Escape the crowds on these hiking trails

By William Benjamin

Cars line both sides of Route 9D all the way from Cold Spring to the bend to Beacon on any given weekend. The Breakneck Ridge Trail is more popular than ever.

“On busy days it’s over a thousand hikers a day,” said Hank Osborn, senior program coordinator for New York–New Jersey Trail Conference (NYNJTC.) “The trails are getting overused and there is lot of erosion from the hikers.”

And, why shouldn’t it be crazy popular? The Hudson Highlands are gorgeous and have been the inspiration for painters, writers and Instagram-ers alike. Sharp, powerful mountains rise boldly from the slow and curving water. They defy the gentle roll of the encompassing hills; these are the New York fjords.

“Breakneck is the perfect storm for a popular hiking trail, because the terrain is challenging, the views are spectacular and social media makes it very accessible from New York City,” said Osborn.

But, who wants to hike in single file, hear iPhone Electro Disco and send a Snapchat that their friends have already seen?

If you want to get out on a trail, clear your head and build a thirst for a barley soda, then here are six alternative hikes for escaping the crowds. Happy trails.

Drew Grabfield looks out over West Point from the Revolutionary War–era South Redoubt. Photo by W. Benjamin
Drew Grabfield looks out over West Point from the Revolutionary War–era South Redoubt. Photo by W. Benjamin

North and South Redoubt: Revolutionary War Heritage Trails
(moderate, 2.4 miles, 2 hours)

Legend has it that George Washington followed this trail to visit his garrisons stationed on the two Revolutionary War forts that overlook the river. As once- strategic points to bombard enemy ships coming up the Hudson, this trail offers great views of the river in both directions. This has the best vista of West Point and the 90-degree bend in the river called World’s End. Vegetation blocks some of the spectacular scenery, especially in the summer, but increased traffic may inspire more diligent maintenance.

Start from the new parking lot on Snake Hill Road, across from the Walter Hoving Home, and follow the trail blazed with red markers. After a few switchbacks, the trail forks; North Redoubt is to the right and South Redoubt is to the left. This trail is never crowded.

Sugarloaf Hill
(moderate, 3.2 miles, 2 hours)

This trail is in the shadow of Osborn Castle, which looks like something out of a fairy tale. Although the castle cannot be seen from the top of Sugarloaf, there is plenty else to take in — Anthony’s Nose, Bear Mountain and the beautiful bridge.

The trail starts from a parking lot up the Wing and Wing driveway (across 9D from the water tower in Garrison). Follow the sign that says “hikers this way,” and keep an eye out for red trail markers. The trail goes through a field (be ever vigilant about deer ticks) before taking off uphill. There is a gazebo along the wooded slope that may be a nice place to catch one’s breath and reflect on the serenity of nature.

Anthony’s Nose
(moderate/difficult, 3.6 miles, 3 hours)

Anthony’s Nose? That’s just as much of a madhouse as Breakneck, right? Yes and no. It depends on how you approach it. Most hikers come straight up from 9D, which is more challenging and crowded. Instead, start from the South Mountain Pass trailhead, where the Appalachian Trail crosses the no-longer dirt road. There is a pull-off on the south side of the road and a swinging gate where the trail begins. The more gradual and easier ascent follows an old road to Camp Smith and then bends right, just before the military reservation. For more of a challenge, follow the white markers, which is the AT, and veer from the old road a few hundred yards from South Mountain Pass.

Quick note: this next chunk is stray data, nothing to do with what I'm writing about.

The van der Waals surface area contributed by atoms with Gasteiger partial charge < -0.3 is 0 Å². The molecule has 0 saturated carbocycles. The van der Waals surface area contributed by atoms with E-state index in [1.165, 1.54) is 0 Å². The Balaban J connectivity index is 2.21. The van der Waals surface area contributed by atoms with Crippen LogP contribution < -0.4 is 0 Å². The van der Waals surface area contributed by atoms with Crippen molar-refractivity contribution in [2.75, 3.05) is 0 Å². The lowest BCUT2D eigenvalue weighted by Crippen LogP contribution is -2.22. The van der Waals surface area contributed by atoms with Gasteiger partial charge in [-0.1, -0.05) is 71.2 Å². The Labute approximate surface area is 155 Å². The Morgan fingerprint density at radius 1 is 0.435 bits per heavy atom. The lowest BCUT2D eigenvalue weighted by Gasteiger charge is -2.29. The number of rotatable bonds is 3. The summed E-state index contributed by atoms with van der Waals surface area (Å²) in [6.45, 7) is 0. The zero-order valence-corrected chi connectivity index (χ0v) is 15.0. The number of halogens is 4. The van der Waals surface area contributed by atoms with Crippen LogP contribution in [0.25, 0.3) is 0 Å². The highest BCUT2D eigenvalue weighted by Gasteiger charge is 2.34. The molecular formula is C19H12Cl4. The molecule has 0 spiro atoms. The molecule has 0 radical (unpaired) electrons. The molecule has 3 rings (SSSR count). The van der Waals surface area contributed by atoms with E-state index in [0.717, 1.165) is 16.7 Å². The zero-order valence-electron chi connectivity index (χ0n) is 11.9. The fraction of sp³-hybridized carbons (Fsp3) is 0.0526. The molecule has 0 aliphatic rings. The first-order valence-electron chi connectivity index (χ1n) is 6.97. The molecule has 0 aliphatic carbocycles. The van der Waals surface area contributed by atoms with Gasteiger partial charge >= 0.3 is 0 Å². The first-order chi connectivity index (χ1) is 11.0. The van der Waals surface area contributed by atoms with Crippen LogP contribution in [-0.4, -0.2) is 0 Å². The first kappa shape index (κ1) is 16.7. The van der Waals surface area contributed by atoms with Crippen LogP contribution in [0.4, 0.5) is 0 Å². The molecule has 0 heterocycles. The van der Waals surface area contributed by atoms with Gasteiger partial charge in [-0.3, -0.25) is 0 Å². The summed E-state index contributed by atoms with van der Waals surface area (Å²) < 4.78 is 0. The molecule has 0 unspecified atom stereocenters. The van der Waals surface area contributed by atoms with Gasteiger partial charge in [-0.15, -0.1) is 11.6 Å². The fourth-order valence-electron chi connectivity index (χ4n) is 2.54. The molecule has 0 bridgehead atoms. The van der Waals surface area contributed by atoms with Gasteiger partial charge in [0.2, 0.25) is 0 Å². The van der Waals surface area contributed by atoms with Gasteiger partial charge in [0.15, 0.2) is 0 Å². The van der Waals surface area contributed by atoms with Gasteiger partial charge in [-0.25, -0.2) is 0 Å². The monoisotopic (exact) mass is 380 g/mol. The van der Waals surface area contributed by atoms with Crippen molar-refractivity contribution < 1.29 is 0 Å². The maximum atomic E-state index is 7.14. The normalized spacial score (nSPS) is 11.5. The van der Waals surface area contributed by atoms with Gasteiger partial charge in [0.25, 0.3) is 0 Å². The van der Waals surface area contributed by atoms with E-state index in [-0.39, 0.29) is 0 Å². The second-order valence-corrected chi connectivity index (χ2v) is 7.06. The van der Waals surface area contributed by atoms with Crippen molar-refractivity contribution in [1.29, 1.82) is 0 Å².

The rocky outcropping at the top of Anthony’s Nose offers unrivaled views of the Bear Mountain Bridge and the river flowing south. There are many viewpoints from on top, so take some time to wonder around. It is a beautiful spot for a picnic, though often crowded from hikers coming up from 9D.

Fishkill Ridge Conservation
(difficult, up to 11.5 miles, 3–7 hours)

Bite off as much as you can chew. The Fishkill Ridge trails offer 11.5 miles of hiking through the Hudson Highlands. At times strenuous, with steep changes in elevation, the trail is not for those looking for a casual stroll. This trail is even more challenging than Breakneck. Bring a backpack full of snacks and water, and make a day of it. Along the trail there are lookout points that face all directions, including one with a glimpse of the New York City skyline.

There are a couple options for how to approach the trail. Trailheads start at Pocket Road in Beacon, Sunnyside Road in Beacon Hill, and somewhere up on Route 9
(I don’t want to divulge too many secrets).

Looking across the river from Arden Point in the late afternoon; photo by W. Benjamin
Looking across the river from Arden Point in the late afternoon;
photo by W. Benjamin

Arden Point and Marcia’s Mile
(easy, 2.2 miles, 1.5 hours)

Best known to any high school student in Philipstown as the way to Flat Rock, Arden Point and Marcia’s Mile provide a different perspective of the river. This trail stays close to the train tracks before it crosses a bridge over them that heads to the water. There are many little trails on the west side of the tracks, both official and unmarked. It’s nearly impossible to get lost, and there are plenty of points to look out over the water or jump into it. A gazebo sits on a wooded ridge on the east side of the tracks, less than a mile south of bridge. It’s a great place to walk a dog or decompress after a stressful day at work.

One trailhead starts at the south end of the Garrison train station. It is easy to follow and heads past a few dilapidated brick structures. Another branch of trails comes down from the Philipstown Recreation center.

Denning’s Point
(easy, 1.2 miles, 1–2 hours)

Denning’s Point Trail loops around a small peninsula that darts into the Hudson River. The whole time, the hiker never strays more than 20 yards from the water. This walk is easy, relaxing and a great place to escape into vegetation. There are plenty of logs to sit on and read, plus a sandy beach to skip rocks and see the action on the river. The east section of the trail is a great place to watch birds.

Looking south along Denning's Point Trail; photo by W. Benjamin
Looking south along Denning’s Point Trail; photo by W. Benjamin

Another draw to this trail is that it is close to Beacon. After the loop, head to Main Street for food, or the Denning’s Point Distillery, just because it shares the same name. The City of Beacon has gone through a renaissance and is a great place to find craft beer and a bite to eat. Follow signs to Denning’s Point from Route 9D, and signs to Main Street from Denning’s Point. It’s all well marked.

For more trail information, check out

Behind The Story

Type: News

News: Based on facts, either observed and verified directly by the reporter, or reported and verified from knowledgeable sources.

William Benjamin is a former Garrison resident.

11 replies on “Six Alternatives to Breakneck”